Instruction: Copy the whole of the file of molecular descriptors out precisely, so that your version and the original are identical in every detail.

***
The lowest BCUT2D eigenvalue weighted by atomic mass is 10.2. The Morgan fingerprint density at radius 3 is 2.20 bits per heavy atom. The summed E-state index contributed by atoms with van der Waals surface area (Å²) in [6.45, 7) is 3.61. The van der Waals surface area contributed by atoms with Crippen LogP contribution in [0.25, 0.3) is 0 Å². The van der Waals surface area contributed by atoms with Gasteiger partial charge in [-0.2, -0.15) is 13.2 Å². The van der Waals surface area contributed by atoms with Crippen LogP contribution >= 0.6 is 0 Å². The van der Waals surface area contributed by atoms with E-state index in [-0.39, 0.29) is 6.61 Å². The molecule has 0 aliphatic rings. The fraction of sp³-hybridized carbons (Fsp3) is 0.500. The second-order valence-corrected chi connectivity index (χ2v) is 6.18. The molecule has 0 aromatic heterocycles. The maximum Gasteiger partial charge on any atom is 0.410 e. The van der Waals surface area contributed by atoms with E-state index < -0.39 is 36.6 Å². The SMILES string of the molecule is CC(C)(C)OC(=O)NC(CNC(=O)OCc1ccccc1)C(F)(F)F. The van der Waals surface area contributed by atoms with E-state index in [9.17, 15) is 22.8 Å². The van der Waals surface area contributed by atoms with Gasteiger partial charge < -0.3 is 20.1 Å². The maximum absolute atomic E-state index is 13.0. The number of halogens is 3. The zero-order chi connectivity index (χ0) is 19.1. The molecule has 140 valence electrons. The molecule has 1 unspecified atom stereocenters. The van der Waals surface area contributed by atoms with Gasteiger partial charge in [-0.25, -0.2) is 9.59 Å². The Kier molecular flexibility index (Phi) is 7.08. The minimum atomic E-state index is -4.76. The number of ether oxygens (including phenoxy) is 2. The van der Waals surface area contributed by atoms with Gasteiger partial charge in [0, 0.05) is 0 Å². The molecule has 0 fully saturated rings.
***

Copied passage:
The lowest BCUT2D eigenvalue weighted by atomic mass is 10.2. The Morgan fingerprint density at radius 3 is 2.20 bits per heavy atom. The summed E-state index contributed by atoms with van der Waals surface area (Å²) in [6.45, 7) is 3.61. The van der Waals surface area contributed by atoms with Crippen LogP contribution in [0.25, 0.3) is 0 Å². The van der Waals surface area contributed by atoms with Gasteiger partial charge in [-0.2, -0.15) is 13.2 Å². The van der Waals surface area contributed by atoms with Crippen LogP contribution >= 0.6 is 0 Å². The van der Waals surface area contributed by atoms with E-state index in [-0.39, 0.29) is 6.61 Å². The molecule has 0 aliphatic rings. The fraction of sp³-hybridized carbons (Fsp3) is 0.500. The second-order valence-corrected chi connectivity index (χ2v) is 6.18. The molecule has 0 aromatic heterocycles. The maximum Gasteiger partial charge on any atom is 0.410 e. The van der Waals surface area contributed by atoms with E-state index < -0.39 is 36.6 Å². The SMILES string of the molecule is CC(C)(C)OC(=O)NC(CNC(=O)OCc1ccccc1)C(F)(F)F. The van der Waals surface area contributed by atoms with E-state index in [9.17, 15) is 22.8 Å². The van der Waals surface area contributed by atoms with Gasteiger partial charge < -0.3 is 20.1 Å². The maximum absolute atomic E-state index is 13.0. The number of halogens is 3. The zero-order chi connectivity index (χ0) is 19.1. The molecule has 140 valence electrons. The molecule has 1 unspecified atom stereocenters. The van der Waals surface area contributed by atoms with Gasteiger partial charge in [-0.25, -0.2) is 9.59 Å². The Kier molecular flexibility index (Phi) is 7.08. The minimum atomic E-state index is -4.76. The number of ether oxygens (including phenoxy) is 2. The van der Waals surface area contributed by atoms with Gasteiger partial charge in [0, 0.05) is 0 Å². The molecule has 0 fully saturated rings.